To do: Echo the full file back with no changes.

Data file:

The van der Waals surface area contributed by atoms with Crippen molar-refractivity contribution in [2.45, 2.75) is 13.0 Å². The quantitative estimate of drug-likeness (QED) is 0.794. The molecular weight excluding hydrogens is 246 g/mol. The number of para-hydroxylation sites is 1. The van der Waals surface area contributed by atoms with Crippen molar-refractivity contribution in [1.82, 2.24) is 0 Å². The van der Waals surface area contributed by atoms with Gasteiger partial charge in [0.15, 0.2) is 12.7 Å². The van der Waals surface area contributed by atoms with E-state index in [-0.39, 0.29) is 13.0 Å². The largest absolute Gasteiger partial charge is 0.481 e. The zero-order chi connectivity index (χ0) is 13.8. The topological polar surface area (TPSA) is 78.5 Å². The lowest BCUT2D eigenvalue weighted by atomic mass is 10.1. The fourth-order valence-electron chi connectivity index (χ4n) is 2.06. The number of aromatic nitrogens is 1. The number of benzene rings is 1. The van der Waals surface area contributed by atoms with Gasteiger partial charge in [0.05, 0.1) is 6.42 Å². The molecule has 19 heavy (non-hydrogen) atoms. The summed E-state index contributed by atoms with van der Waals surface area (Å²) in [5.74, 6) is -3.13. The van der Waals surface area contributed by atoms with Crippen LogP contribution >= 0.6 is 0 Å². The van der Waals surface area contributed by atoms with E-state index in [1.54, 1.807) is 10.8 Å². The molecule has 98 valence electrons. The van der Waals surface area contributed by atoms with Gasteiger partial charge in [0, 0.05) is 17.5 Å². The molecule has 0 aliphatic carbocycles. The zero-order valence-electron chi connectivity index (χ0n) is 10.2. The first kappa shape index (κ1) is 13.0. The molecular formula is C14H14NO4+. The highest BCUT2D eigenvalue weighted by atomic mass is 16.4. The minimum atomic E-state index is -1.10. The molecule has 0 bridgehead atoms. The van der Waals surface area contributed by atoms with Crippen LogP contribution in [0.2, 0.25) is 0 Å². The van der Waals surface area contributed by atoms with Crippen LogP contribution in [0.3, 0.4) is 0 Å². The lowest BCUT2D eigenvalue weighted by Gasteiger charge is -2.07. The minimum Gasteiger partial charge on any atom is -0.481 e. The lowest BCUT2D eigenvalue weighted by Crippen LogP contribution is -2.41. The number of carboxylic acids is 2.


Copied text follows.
The van der Waals surface area contributed by atoms with Crippen molar-refractivity contribution in [2.45, 2.75) is 13.0 Å². The quantitative estimate of drug-likeness (QED) is 0.794. The molecular weight excluding hydrogens is 246 g/mol. The number of para-hydroxylation sites is 1. The van der Waals surface area contributed by atoms with Crippen molar-refractivity contribution in [1.82, 2.24) is 0 Å². The van der Waals surface area contributed by atoms with Gasteiger partial charge in [0.15, 0.2) is 12.7 Å². The van der Waals surface area contributed by atoms with E-state index in [-0.39, 0.29) is 13.0 Å². The largest absolute Gasteiger partial charge is 0.481 e. The zero-order chi connectivity index (χ0) is 13.8. The topological polar surface area (TPSA) is 78.5 Å². The lowest BCUT2D eigenvalue weighted by atomic mass is 10.1. The fourth-order valence-electron chi connectivity index (χ4n) is 2.06. The number of aromatic nitrogens is 1. The number of benzene rings is 1. The van der Waals surface area contributed by atoms with Gasteiger partial charge in [0.05, 0.1) is 6.42 Å². The molecule has 19 heavy (non-hydrogen) atoms. The summed E-state index contributed by atoms with van der Waals surface area (Å²) in [5.74, 6) is -3.13. The van der Waals surface area contributed by atoms with Crippen LogP contribution >= 0.6 is 0 Å². The van der Waals surface area contributed by atoms with E-state index in [1.54, 1.807) is 10.8 Å². The molecule has 98 valence electrons. The van der Waals surface area contributed by atoms with Gasteiger partial charge in [0, 0.05) is 17.5 Å². The molecule has 0 aliphatic carbocycles. The zero-order valence-electron chi connectivity index (χ0n) is 10.2. The first kappa shape index (κ1) is 13.0. The molecular formula is C14H14NO4+. The highest BCUT2D eigenvalue weighted by atomic mass is 16.4. The minimum atomic E-state index is -1.10. The molecule has 0 bridgehead atoms. The van der Waals surface area contributed by atoms with Crippen LogP contribution in [0.2, 0.25) is 0 Å². The van der Waals surface area contributed by atoms with Crippen LogP contribution in [0.3, 0.4) is 0 Å². The lowest BCUT2D eigenvalue weighted by Gasteiger charge is -2.07. The minimum Gasteiger partial charge on any atom is -0.481 e. The lowest BCUT2D eigenvalue weighted by Crippen LogP contribution is -2.41. The number of carboxylic acids is 2.